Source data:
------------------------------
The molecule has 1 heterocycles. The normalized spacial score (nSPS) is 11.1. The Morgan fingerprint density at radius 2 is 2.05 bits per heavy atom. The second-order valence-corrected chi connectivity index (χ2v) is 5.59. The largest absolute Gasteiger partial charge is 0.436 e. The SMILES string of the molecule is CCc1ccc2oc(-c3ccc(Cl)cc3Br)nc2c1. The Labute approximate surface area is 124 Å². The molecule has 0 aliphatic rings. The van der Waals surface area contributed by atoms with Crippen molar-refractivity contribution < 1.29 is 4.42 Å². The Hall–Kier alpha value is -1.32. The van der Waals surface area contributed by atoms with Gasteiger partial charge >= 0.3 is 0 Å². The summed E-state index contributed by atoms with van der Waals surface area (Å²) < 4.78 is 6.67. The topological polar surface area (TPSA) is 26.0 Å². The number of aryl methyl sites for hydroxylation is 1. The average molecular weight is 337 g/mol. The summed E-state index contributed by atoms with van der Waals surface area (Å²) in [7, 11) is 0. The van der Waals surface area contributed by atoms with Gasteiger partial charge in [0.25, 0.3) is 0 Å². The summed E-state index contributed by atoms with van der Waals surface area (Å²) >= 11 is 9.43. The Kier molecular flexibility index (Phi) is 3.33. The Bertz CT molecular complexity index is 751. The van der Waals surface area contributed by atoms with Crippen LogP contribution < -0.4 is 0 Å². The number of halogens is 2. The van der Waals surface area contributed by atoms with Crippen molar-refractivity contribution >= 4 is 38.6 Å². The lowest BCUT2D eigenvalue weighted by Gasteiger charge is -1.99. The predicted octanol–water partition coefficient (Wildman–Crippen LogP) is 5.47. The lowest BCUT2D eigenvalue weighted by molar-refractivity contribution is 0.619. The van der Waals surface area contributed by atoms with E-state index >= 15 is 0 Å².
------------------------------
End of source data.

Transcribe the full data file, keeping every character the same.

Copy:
The molecule has 1 heterocycles. The normalized spacial score (nSPS) is 11.1. The Morgan fingerprint density at radius 2 is 2.05 bits per heavy atom. The second-order valence-corrected chi connectivity index (χ2v) is 5.59. The largest absolute Gasteiger partial charge is 0.436 e. The SMILES string of the molecule is CCc1ccc2oc(-c3ccc(Cl)cc3Br)nc2c1. The Labute approximate surface area is 124 Å². The molecule has 0 aliphatic rings. The van der Waals surface area contributed by atoms with Crippen molar-refractivity contribution < 1.29 is 4.42 Å². The Hall–Kier alpha value is -1.32. The van der Waals surface area contributed by atoms with Gasteiger partial charge >= 0.3 is 0 Å². The summed E-state index contributed by atoms with van der Waals surface area (Å²) < 4.78 is 6.67. The topological polar surface area (TPSA) is 26.0 Å². The number of aryl methyl sites for hydroxylation is 1. The average molecular weight is 337 g/mol. The summed E-state index contributed by atoms with van der Waals surface area (Å²) in [7, 11) is 0. The van der Waals surface area contributed by atoms with Gasteiger partial charge in [0.25, 0.3) is 0 Å². The summed E-state index contributed by atoms with van der Waals surface area (Å²) >= 11 is 9.43. The Kier molecular flexibility index (Phi) is 3.33. The Bertz CT molecular complexity index is 751. The van der Waals surface area contributed by atoms with Crippen LogP contribution < -0.4 is 0 Å². The number of halogens is 2. The van der Waals surface area contributed by atoms with Crippen molar-refractivity contribution >= 4 is 38.6 Å². The lowest BCUT2D eigenvalue weighted by Gasteiger charge is -1.99. The predicted octanol–water partition coefficient (Wildman–Crippen LogP) is 5.47. The lowest BCUT2D eigenvalue weighted by molar-refractivity contribution is 0.619. The van der Waals surface area contributed by atoms with E-state index >= 15 is 0 Å².